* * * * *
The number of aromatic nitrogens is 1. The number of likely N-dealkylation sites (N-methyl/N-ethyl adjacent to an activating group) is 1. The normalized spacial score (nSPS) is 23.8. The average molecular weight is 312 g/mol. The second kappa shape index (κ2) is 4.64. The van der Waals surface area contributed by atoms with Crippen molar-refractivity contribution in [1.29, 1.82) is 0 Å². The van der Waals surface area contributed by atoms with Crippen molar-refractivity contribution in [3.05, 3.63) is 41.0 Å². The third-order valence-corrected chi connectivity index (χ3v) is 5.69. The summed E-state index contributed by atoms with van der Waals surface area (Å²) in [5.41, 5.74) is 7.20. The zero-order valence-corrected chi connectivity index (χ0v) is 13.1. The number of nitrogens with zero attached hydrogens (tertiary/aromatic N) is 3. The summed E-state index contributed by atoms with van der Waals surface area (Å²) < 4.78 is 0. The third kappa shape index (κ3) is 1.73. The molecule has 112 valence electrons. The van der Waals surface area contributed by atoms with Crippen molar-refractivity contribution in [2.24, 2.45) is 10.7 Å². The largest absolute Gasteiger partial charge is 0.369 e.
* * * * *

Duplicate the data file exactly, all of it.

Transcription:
The number of aromatic nitrogens is 1. The number of likely N-dealkylation sites (N-methyl/N-ethyl adjacent to an activating group) is 1. The normalized spacial score (nSPS) is 23.8. The average molecular weight is 312 g/mol. The second kappa shape index (κ2) is 4.64. The van der Waals surface area contributed by atoms with Crippen molar-refractivity contribution in [1.29, 1.82) is 0 Å². The van der Waals surface area contributed by atoms with Crippen molar-refractivity contribution in [3.05, 3.63) is 41.0 Å². The third-order valence-corrected chi connectivity index (χ3v) is 5.69. The summed E-state index contributed by atoms with van der Waals surface area (Å²) in [5.41, 5.74) is 7.20. The zero-order valence-corrected chi connectivity index (χ0v) is 13.1. The number of nitrogens with zero attached hydrogens (tertiary/aromatic N) is 3. The summed E-state index contributed by atoms with van der Waals surface area (Å²) < 4.78 is 0. The third kappa shape index (κ3) is 1.73. The molecule has 112 valence electrons. The van der Waals surface area contributed by atoms with Crippen molar-refractivity contribution in [2.24, 2.45) is 10.7 Å². The largest absolute Gasteiger partial charge is 0.369 e.